About The Body Finder:Violet Ambrose is grappling with two major issues: Jay Heaton and her morbid secret ability. While the sixteen-year-old is confused by her new feelings for her best friend since childhood, she is more disturbed by her "power" to sense dead bodies—or at least those that have been murdered. Since she was a little girl, she has felt the echoes that the dead leave behind in the world... and the imprints that attach to their killers.
Violet has never considered her strange talent to be a gift; it mostly just led her to find the dead birds her cat had tired of playing with. But now that a serial killer has begun terrorizing her small town, and the echoes of the local girls he's claimed haunt her daily, she realizes she might be the only person who can stop him.
Despite his fierce protectiveness over her, Jay reluctantly agrees to help Violet on her quest to find the murderer—and Violet is unnerved to find herself hoping that Jay's intentions are much more than friendly. But even as she's falling intensely in love, Violet is getting closer and closer to discovering a killer... and becoming his prey herself.
Hey Kimberly! Welcome. Tell us a little about yourself as a writer. Do you outline, or wing it? Do you write daily, or in snatches?
There’s no rhyme or reason to how much I write. On a good day, it could be as much as 3,000 words, on a bad day zilch. It’s not so much a process as it is just sitting down and writing. I’ve never been an outliner, so mostly I just open whatever document I’m working on and go for it. Despite the fact that I don’t have a hard outline, I do have a very distinct idea of where I’m headed with the story. I may have even written it down (in not-too-many words) I just don’t always know exactly how I’m going to get there. That’s what revisions are for, to clean up my first draft mess.
During edits, I don’t write at all because I become consumed with editing. (Oh, and did I mention that I LOVE edits???)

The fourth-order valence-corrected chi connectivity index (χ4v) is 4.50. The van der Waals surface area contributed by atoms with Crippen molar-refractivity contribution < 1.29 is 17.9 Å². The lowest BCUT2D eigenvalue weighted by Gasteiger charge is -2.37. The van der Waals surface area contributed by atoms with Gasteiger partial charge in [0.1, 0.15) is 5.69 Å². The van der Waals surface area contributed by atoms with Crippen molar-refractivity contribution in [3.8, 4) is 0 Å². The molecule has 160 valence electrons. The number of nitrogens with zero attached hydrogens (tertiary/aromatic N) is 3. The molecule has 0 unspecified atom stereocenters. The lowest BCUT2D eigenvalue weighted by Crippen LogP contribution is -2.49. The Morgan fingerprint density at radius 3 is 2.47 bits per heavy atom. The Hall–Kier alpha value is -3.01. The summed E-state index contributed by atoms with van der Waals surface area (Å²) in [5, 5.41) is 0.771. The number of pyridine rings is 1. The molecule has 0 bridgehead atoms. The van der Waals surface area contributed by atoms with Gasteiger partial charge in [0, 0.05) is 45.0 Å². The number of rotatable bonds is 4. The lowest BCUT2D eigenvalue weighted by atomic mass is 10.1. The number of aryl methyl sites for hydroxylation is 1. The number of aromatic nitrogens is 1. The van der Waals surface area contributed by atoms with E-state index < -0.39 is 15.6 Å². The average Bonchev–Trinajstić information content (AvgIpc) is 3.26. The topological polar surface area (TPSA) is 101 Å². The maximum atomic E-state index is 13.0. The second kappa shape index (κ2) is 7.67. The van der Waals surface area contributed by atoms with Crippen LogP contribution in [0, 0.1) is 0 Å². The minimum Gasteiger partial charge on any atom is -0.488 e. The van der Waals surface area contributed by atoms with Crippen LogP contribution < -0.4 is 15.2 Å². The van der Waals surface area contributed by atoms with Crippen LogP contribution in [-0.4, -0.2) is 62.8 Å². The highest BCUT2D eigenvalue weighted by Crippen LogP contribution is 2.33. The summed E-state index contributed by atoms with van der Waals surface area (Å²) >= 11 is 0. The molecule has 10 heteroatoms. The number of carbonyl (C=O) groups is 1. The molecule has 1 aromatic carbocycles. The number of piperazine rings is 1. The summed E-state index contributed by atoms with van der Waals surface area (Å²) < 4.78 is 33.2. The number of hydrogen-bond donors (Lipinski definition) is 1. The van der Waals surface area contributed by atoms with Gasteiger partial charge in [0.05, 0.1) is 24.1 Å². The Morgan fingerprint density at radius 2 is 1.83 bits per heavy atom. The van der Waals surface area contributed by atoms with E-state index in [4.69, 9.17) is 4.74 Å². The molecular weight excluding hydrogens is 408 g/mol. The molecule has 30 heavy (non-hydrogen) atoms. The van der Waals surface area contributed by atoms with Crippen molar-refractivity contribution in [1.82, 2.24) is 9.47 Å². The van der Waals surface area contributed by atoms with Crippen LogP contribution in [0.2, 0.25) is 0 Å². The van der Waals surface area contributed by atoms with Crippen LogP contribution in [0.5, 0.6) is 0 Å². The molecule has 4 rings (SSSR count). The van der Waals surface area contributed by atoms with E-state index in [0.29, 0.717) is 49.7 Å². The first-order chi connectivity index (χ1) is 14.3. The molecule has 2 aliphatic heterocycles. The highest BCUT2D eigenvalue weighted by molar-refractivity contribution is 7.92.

When – and why – did you begin writing?
I fell in love with writing when I signed up for Journalism in the 7th grade. I knew then that I wanted to be a writer in some capacity. First I thought I wanted to be a journalist, but somehow traipsing through jungles or war-torn regions just to get “the scoop” really doesn’t seem like me. Plus, there are all those facts you have to gather. And truth-telling. It didn’t take long for me to realize that I much preferred making stuff up. ;)
Tell us a little bit about your publishing journey. What’s it been like? Ups, downs?
This past year has been like a dream come true. Like I said, I’ve wanted to be published ever since I was in junior high. I wrote my first novel when I was twenty and I even had an agent for it. Thankfully, it never reached publication, because now that I look back on it, it made great practice, but I really wasn’t ready for everything that being an author entails. And the book…well, let’s just say that the rejections were well deserved!
What was your process writing The Body Finder? What did you have trouble with, and what inspired you?
The Body Finder was probably one of the easiest projects I’ve ever worked on. It just came together so fluidly. I was working nearly full-time and I have three kids, so my time is limited. But even with those constraints, I finished it in about six months, mostly because it became something like an obsession for me…I just had to get the story out.
Tell me one thing I wouldn’t know about The Body Finder by reading the blurb.
The book description does a great job with the paranormal/thriller aspect of the book, but sort of skims over the potential romance, and that is a huge part of the book. I love the Violet-Jay storyline!
Name one character you liked particularly, and why.
Of course, I love my main characters, Violet and Jay, but the character who doesn’t get as much mention in the first book is Violet’s friend, Chelsea. Chelsea is the kind of girl who says whatever’s on her mind, and it’s usually something crude or shocking. In the sequel, Desires of the Dead, we get to see a more sensitive side of her. Well, sort of.
Here on Headdesk, I have a minor obsession with the rules of writing. Is there any particular rule you write by?
I’m honestly a big fan of the no-right-way-to-write. I think whatever gets the job done. The only real rule I live by is to just sit down and do it. Nothing gets written if you’re checking your email or Facebook.
If knew you a teenager who aspired to be a novelist, what would you say to them?
Go for it! Really, that’s my advice. Life gets incredibly busy, but if you’re serious about writing, you can always find a little time, even if it’s just a few minutes a day. Keep writing, it’s the only way you can improve.
How have you grown as a writer, and how do you hope to see yourself grow in the future?
I’ve definitely learned a lot during the editing process. I think the writing itself has gotten easier because I’ve learned which traps to avoid (like too many adverbs/adjectives), and how to give more oomph(!) with fewer words. I hope to continue with the process. I like a nice, streamlined manuscript that delivers a powerful punch.
What’s next for Kimberly Derting?The sequel to The Body Finder, Desires of the Dead, is already scheduled for release in 2011, I’m just finishing up edits on it now. I’ve also just finished another YA project that I sent to my agent. Hopefully she likes it as much as I do!